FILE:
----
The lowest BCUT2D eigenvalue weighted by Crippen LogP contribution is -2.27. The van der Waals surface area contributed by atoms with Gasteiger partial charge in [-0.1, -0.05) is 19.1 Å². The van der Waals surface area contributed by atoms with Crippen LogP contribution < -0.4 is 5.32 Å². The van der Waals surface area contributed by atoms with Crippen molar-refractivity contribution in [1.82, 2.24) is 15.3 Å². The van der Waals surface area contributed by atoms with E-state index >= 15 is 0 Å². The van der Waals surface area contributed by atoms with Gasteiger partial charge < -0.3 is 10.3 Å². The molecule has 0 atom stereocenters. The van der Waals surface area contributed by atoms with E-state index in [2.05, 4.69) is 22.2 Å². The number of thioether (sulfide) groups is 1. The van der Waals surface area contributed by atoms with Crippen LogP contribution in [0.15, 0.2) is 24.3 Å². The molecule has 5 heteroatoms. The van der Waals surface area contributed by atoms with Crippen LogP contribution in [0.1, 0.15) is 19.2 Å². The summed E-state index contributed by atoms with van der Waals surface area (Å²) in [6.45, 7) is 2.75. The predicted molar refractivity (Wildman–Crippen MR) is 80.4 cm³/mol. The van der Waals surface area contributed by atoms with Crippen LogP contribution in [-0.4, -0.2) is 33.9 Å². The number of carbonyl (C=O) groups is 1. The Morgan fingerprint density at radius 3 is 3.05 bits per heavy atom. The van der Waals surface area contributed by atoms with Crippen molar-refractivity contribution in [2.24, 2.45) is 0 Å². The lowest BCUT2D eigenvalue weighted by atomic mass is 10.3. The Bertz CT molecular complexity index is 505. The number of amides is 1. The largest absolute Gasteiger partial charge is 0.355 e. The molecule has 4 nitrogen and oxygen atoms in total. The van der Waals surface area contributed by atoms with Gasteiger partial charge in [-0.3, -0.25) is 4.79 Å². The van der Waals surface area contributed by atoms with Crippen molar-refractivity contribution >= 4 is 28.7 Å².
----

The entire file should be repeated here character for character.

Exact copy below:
The lowest BCUT2D eigenvalue weighted by Crippen LogP contribution is -2.27. The van der Waals surface area contributed by atoms with Gasteiger partial charge in [-0.1, -0.05) is 19.1 Å². The van der Waals surface area contributed by atoms with Crippen LogP contribution < -0.4 is 5.32 Å². The van der Waals surface area contributed by atoms with Crippen molar-refractivity contribution in [1.82, 2.24) is 15.3 Å². The van der Waals surface area contributed by atoms with E-state index >= 15 is 0 Å². The van der Waals surface area contributed by atoms with Gasteiger partial charge < -0.3 is 10.3 Å². The molecule has 0 atom stereocenters. The van der Waals surface area contributed by atoms with E-state index in [2.05, 4.69) is 22.2 Å². The number of thioether (sulfide) groups is 1. The van der Waals surface area contributed by atoms with Crippen LogP contribution in [0.15, 0.2) is 24.3 Å². The molecule has 5 heteroatoms. The van der Waals surface area contributed by atoms with Crippen LogP contribution in [0.1, 0.15) is 19.2 Å². The summed E-state index contributed by atoms with van der Waals surface area (Å²) in [6.45, 7) is 2.75. The predicted molar refractivity (Wildman–Crippen MR) is 80.4 cm³/mol. The van der Waals surface area contributed by atoms with Crippen LogP contribution in [-0.4, -0.2) is 33.9 Å². The number of carbonyl (C=O) groups is 1. The Morgan fingerprint density at radius 3 is 3.05 bits per heavy atom. The van der Waals surface area contributed by atoms with Crippen molar-refractivity contribution in [2.24, 2.45) is 0 Å². The lowest BCUT2D eigenvalue weighted by atomic mass is 10.3. The Bertz CT molecular complexity index is 505. The number of amides is 1. The largest absolute Gasteiger partial charge is 0.355 e. The molecule has 4 nitrogen and oxygen atoms in total. The van der Waals surface area contributed by atoms with Gasteiger partial charge in [-0.3, -0.25) is 4.79 Å². The van der Waals surface area contributed by atoms with Crippen molar-refractivity contribution >= 4 is 28.7 Å².